There are only so many times you can watch the Celtics reinforce the same bad habits before you start to go insane. Every time Jared Sullinger chucks a 3, Jeff Green charges aimlessly into heavy traffic or Avery Bradley tries in vain to dunk on a dude six inches taller than him, it drives you a little farther up the wall.
For the first... oh, I dunno, about 46 minutes of tonight's tilt with the visiting Memphis Grizzlies, these were the maddening Celtics. The ones who made the same boneheaded mistakes they've been making all year, stubbornly playing with fire and getting burned again and again. It was those Celtics who found themselves in a deep hole early - 38-19 midway through the second quarter - and there was no coming back from that.
Not that the C's didn't try. And the funny thing was they didn't change much. Sullinger kept chucking, Bradley kept attacking and Green kept doing his thing. They kept making their same old mistakes, only suddenly they didn't look like mistakes. The shots were a little sharper and the routes to the basket, a little more coordinated. Those three guys ended up combining for 27 points in the game's final 9:15, and the C's went from down 13 with two minutes to play to just three, 96-93, with 14 seconds left.
Sure, the Celtics lost anyway. But that brief comeback in the final minutes indicated something - this team knows how to keep fighting. These guys just play.
"All of them played," coach Brad Stevens said postgame. "All of them played. The willingness to fight is not something that I would necessarily single out as unique, but that should be the way that you go about your business all the time. And it's what, for the most part, this group has done, with very, very few exceptions."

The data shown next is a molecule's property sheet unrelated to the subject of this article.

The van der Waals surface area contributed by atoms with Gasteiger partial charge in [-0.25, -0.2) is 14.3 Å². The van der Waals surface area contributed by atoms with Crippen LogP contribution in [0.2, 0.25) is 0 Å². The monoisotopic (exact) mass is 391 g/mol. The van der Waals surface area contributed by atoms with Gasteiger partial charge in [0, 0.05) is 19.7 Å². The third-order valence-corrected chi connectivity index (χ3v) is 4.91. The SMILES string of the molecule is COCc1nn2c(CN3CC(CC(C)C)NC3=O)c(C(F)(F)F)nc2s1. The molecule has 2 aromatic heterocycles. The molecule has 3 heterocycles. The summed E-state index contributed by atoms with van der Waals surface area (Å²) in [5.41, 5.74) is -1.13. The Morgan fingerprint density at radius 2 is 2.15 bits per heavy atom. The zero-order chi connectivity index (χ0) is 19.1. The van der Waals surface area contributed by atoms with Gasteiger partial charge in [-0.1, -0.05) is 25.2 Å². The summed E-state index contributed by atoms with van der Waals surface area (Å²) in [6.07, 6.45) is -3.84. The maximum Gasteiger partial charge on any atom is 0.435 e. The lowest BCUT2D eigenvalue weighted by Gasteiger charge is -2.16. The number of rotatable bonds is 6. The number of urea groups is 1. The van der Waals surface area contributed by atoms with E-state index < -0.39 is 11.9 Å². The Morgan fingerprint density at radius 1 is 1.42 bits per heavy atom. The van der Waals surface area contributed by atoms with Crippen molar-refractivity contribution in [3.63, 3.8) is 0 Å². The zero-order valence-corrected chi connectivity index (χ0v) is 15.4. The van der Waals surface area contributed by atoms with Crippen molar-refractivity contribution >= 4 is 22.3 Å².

It's true - this Celtic team has shown a penchant for inspired bursts of play here and there. They had a brilliant second quarter to take a halftime lead last week against the Pacers, and another dazzling second frame two weeks earlier in Miami. Even against elite teams, Boston has moments where it looks like a real threat. But as this Memphis loss - a 100-93 final - showed, it's frustrating that the little streaks don't ultimately amount to much.
"That's the fight we've got to have the whole game," Green said. "We got in a hole early in the first quarter. It was great to see us battling, but we can't put ourselves in that position. They just came out aggressive, and our intensity wasn't there. That allowed them to put us on our heels, and that's how they got the early lead."
If nothing else, the Celtics can take losses like this one as learning experiences. They can glean little lessons here and there about what worked and apply them next time. In the case of tonight's ridiculous fourth-quarter rally, the lesson may have been this: Sullinger isn't too shabby of a jump-shooter. The kid may have been 7-for-31 on 3-pointers this season before tonight, a miserable 22.6 percent, but his form is pretty and he's capable of improving. His two big treys tonight - a 24-footer from the right corner with 1:43 left followed by a 26-footer from the top of the key with 1:13 left - were evidence of that.
"I don't think he shoots enough of them," Stevens said. "I've said that all year. The more games he gets under his belt, the more he plays, that shot's going to go in more often than not. Percentage-wise, he's a really good shooter. We were running things for him at the end of that game, to see if we couldn't get him a look."
Added Sullinger: "He constantly tells me to take the open shot. He's always in my ear about shooting the ball. Sometimes I feel comfortable shooting it, sometimes I don't. I think it's just a mindset - I just need to understand that if they're going to give me the shot, I've got to take it."
If the Celtics can keep working in little wrinkles like that Sullinger jumper, nights like tonight can't be considered complete losses. L's in the standings, sure, but the goal of this 2013-14 team was never a championship. This group is just trying to make improvements and prepare for the future.
Maybe someday, those mistakes won't be mistakes at all anymore.